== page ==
South African cricket star Quinton de Kock pulled out of his side’s eight-wicket Twenty20 World Cup win over the West Indies overnight.
The move was prompted by his opposition to an edict that the team was to kneel before the game in the widely understood and adopted gesture against racism.
Cricket South Africa announced the directive on Monday after the team was criticised for not having a uniform stance prior to the match on Saturday against Australia.
De Kock’s move has drawn criticism, and despite the controversy the 28-year-old has received an offer of support from his captain.
But the saga is a reminder of sports’ difficult history with racism in South Africa and beyond.
What happened overnight?
South Africa was up against the West Indies in its second match of the men’s Twenty20 World Cup in the Middle East.
The Proteas lost their first game of the tournament to Australia, making the match against the defending champions from the Caribbean crucial.
But De Kock — wicketkeeper, star opening batsman and former captain — was not named in the team.
He had declined to take a knee in warm-up matches and his absence was initially explained as being for “personal reasons”.
But shortly before the game, a statement from the country’s cricket authority confirmed de Kock’s opposition to the gesture was his motivation.
“Cricket South Africa (CSA) has noted the personal decision by South African wicket keeper Quinton de Kock not to ‘take the knee’ ahead of Tuesday’s game against the West Indies,” it read.
“All players had been required, in line with a directive of the CSA board on Monday evening, to ‘take the knee’ in a united and consistent stance against racism.
“The Board’s view was that while diversity can and should find expression in many facets of daily lives, this did not apply when it came to taking a stand against racism.”
South Africa ended up winning the match without de Kock, his replacement Reeza Hendricks hitting 39 off 30 balls as the side successfully chased down its target of 144.
So far, de Kock has remained silent.
What are other people saying?
South African cricket captain Temba Bavuma says he respects de Kock’s decision.
Bavuma replaced de Kock as captain in March after his opening partner took time out for a mental health break.
“Quinton is an adult, he is a man in his own shoes, we respect his decision, we respect his convictions, and I know he’ll be standing behind whatever decision he’s taken.”
West Indian captain Kieron Pollard hadn’t realised the circumstances around de Kock’s withdrawal immediately after the match, but said the team felt strongly about taking the knee.
On the match broadcast, former Zimbabwean player Pommie Mbangwa and ex-West Indian captain Darren Sammy shared a powerful exchange when de Kock’s absence was explained.
“I dare say Darren, cricket will take a back seat,” Mbangwa said.
“I speak because the team concerned is South Africa with a history of exclusion and racism, and for this as an issue to still be here and to rear here, well it’s huge.
Sammy replied: “Sometimes I don’t understand why it is so difficult to support this movement if you understand what it stands for … what my kind have been through.”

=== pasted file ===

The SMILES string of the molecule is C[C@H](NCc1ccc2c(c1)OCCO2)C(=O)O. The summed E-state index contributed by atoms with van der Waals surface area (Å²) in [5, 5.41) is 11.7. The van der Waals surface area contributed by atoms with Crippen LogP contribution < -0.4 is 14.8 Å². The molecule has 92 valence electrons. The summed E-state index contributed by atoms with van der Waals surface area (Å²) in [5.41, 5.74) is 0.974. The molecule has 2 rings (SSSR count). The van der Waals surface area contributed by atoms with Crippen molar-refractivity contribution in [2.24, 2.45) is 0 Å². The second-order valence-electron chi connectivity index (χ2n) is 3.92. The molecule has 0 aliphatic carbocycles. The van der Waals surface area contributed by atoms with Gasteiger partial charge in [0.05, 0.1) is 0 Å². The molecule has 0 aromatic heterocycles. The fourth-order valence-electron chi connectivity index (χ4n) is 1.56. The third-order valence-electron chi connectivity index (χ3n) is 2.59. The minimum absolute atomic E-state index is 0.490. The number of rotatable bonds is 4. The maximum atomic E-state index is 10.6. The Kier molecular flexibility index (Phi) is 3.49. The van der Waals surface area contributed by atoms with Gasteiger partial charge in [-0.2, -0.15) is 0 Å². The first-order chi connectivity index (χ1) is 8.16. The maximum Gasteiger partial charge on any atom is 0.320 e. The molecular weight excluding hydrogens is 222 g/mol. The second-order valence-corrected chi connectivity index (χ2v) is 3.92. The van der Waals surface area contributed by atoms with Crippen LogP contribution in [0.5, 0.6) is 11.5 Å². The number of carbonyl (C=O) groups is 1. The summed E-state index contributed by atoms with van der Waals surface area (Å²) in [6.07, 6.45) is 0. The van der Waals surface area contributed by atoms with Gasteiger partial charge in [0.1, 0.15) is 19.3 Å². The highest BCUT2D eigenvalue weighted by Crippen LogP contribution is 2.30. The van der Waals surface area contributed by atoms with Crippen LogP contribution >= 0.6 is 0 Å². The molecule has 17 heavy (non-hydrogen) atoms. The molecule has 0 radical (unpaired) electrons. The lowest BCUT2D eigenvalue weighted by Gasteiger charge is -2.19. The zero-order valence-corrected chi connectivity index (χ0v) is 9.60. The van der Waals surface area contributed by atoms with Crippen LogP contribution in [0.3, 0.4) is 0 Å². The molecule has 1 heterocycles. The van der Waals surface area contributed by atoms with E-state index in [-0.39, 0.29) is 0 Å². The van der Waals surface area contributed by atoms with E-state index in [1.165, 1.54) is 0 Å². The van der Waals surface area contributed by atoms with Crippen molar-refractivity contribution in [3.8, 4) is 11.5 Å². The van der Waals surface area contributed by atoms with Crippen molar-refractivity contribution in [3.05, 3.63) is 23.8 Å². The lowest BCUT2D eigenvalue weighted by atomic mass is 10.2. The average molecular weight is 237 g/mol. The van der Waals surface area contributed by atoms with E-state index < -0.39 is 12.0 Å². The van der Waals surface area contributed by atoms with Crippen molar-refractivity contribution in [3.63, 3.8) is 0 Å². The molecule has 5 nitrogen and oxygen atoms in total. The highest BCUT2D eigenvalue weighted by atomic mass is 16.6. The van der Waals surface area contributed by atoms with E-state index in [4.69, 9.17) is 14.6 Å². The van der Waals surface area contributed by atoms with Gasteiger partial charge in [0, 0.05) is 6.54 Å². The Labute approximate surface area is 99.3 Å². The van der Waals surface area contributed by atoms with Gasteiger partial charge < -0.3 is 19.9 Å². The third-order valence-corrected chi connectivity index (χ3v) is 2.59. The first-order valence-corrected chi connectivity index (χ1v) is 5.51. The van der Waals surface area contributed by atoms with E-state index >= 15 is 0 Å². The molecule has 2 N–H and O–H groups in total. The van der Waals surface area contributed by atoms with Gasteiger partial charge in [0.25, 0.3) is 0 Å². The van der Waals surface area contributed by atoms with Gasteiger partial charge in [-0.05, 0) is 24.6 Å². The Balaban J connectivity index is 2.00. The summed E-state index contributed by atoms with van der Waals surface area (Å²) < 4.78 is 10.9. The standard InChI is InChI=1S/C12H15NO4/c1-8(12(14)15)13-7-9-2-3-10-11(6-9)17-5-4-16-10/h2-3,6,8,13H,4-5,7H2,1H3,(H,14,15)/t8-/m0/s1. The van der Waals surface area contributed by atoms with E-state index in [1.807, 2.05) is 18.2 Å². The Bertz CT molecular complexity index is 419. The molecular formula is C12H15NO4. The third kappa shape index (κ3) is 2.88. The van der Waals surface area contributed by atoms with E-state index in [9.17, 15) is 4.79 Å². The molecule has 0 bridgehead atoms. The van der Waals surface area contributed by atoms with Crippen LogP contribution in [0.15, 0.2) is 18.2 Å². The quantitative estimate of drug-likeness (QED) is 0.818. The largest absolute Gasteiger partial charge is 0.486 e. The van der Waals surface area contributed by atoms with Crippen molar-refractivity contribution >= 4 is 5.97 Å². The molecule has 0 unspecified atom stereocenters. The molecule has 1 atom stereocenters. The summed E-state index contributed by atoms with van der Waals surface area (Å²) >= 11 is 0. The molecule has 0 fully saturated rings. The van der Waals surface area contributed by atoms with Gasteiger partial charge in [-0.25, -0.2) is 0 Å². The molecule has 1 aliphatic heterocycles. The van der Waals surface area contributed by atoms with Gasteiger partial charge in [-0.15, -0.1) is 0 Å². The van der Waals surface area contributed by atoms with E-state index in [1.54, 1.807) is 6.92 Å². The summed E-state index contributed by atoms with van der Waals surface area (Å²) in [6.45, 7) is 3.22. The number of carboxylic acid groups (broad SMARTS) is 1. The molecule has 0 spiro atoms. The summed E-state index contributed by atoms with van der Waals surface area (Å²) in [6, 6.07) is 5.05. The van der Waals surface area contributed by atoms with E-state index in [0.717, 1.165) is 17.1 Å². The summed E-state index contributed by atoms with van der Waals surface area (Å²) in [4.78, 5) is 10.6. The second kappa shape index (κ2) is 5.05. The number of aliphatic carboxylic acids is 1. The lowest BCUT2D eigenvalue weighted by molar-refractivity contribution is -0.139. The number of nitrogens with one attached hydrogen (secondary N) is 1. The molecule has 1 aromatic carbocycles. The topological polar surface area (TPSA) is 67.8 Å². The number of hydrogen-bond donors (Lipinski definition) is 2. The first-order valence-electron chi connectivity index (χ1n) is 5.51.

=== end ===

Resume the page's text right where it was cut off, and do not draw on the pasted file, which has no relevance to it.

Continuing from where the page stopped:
What led up to these events?
The gesture of “taking a knee” grew from a protest against racial inequality in the USA by American football player Colin Kaepernick in 2016.
It has been adopted and accepted in the global sport community in the years since as a reminder of ongoing racial discrimination and a demand for improvement.
But some athletes have remained apathetic or resistant to the sentiment and have refused to take a knee, even as their teammates have.
A divided South African team was ridiculed after players adopted a range of gestures, creating an awkward image before Saturday’s game against Australia.
Cricket South Africa decided on Monday to mandate that all players must take a knee, prompting the reaction from de Kock.
Does it go back further?
South Africa has a history of racial abuse, discrimination and segregation but the international sport community has not always been united in protest.
Beginning in the early 1970s, former Australian prime minister Gough Whitlam banned racially selected South African sporting teams from visiting the country.
But rebel Australian cricket tours to South Africa in the 1980s went ahead led by former Test captain Kim Hughes and including recently retired chief selector Trevor Hohns.
While the period of apartheid may have ended, race remains a dominant issue in South Africa.
Quotas for selection based on race have been part of South African cricket since 1999 and South African rugby had an agreement with the government that half the players at the 2019 Rugby World Cup should be black.
The first black South African cricket captain was appointed only in March this year: Bavuma, who is now central in this latest moment of tension.
What happens now?
Bavuma himself was diplomatic towards de Kock following the match.
“As far as we stand, Quinton is still one of the players, he’s still one of the boys, so whatever support that he needs, whatever shoulder he requires from his teammates, we’ll be there for him,” he said.
In the short term, the South African cricket team may be able to bring in a player to replace de Kock for the remainder of the tournament, though that would require the approval of the event’s technical committee.
But so far de Kock has not been formally dropped, with Cricket South Africa chair Lawson Naidoo telling local radio the board is waiting for a report from team management before it makes a decision.
What’s even less clear is the lasting impact of de Kock’s actions on the global sporting landscape and progress towards ending racial inequality.